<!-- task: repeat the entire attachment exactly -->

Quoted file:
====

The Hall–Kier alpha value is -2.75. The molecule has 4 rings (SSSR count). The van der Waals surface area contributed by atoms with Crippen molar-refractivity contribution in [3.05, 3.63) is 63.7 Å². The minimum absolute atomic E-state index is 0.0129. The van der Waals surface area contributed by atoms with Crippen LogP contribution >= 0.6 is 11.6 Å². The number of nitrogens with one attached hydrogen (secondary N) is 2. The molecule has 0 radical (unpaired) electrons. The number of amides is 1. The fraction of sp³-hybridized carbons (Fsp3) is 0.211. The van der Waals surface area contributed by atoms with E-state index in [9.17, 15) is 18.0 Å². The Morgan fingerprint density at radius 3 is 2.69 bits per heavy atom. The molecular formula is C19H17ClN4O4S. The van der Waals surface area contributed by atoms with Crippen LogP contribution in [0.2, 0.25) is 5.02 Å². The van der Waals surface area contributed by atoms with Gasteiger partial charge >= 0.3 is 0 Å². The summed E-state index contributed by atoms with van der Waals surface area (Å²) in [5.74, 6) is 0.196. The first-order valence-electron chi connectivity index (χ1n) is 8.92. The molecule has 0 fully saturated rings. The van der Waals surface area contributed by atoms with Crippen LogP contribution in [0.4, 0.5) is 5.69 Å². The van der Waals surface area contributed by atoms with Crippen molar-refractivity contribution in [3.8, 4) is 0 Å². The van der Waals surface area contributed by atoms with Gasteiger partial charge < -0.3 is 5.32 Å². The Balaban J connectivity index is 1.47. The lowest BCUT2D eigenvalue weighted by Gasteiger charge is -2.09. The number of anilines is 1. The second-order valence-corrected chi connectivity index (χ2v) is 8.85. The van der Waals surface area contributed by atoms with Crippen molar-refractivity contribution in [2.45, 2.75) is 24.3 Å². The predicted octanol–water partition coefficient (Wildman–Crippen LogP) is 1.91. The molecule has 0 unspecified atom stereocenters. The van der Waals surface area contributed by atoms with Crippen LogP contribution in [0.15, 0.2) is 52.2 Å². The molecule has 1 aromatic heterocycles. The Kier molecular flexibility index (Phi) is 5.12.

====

The Hall–Kier alpha value is -2.75. The molecule has 4 rings (SSSR count). The van der Waals surface area contributed by atoms with Crippen molar-refractivity contribution in [3.05, 3.63) is 63.7 Å². The minimum absolute atomic E-state index is 0.0129. The van der Waals surface area contributed by atoms with Crippen LogP contribution >= 0.6 is 11.6 Å². The number of nitrogens with one attached hydrogen (secondary N) is 2. The molecule has 0 radical (unpaired) electrons. The number of amides is 1. The fraction of sp³-hybridized carbons (Fsp3) is 0.211. The van der Waals surface area contributed by atoms with E-state index in [9.17, 15) is 18.0 Å². The Morgan fingerprint density at radius 3 is 2.69 bits per heavy atom. The molecular formula is C19H17ClN4O4S. The van der Waals surface area contributed by atoms with Crippen LogP contribution in [0.2, 0.25) is 5.02 Å². The van der Waals surface area contributed by atoms with Gasteiger partial charge >= 0.3 is 0 Å². The summed E-state index contributed by atoms with van der Waals surface area (Å²) in [5.74, 6) is 0.196. The first-order valence-electron chi connectivity index (χ1n) is 8.92. The molecule has 0 fully saturated rings. The van der Waals surface area contributed by atoms with Crippen LogP contribution in [0.4, 0.5) is 5.69 Å². The van der Waals surface area contributed by atoms with Crippen molar-refractivity contribution in [3.8, 4) is 0 Å². The van der Waals surface area contributed by atoms with Gasteiger partial charge < -0.3 is 5.32 Å². The Balaban J connectivity index is 1.47. The lowest BCUT2D eigenvalue weighted by Gasteiger charge is -2.09. The number of anilines is 1. The second-order valence-corrected chi connectivity index (χ2v) is 8.85. The van der Waals surface area contributed by atoms with Crippen molar-refractivity contribution in [2.45, 2.75) is 24.3 Å². The predicted octanol–water partition coefficient (Wildman–Crippen LogP) is 1.91. The molecule has 0 unspecified atom stereocenters. The van der Waals surface area contributed by atoms with Crippen LogP contribution in [0.15, 0.2) is 52.2 Å². The molecule has 1 aromatic heterocycles. The Kier molecular flexibility index (Phi) is 5.12.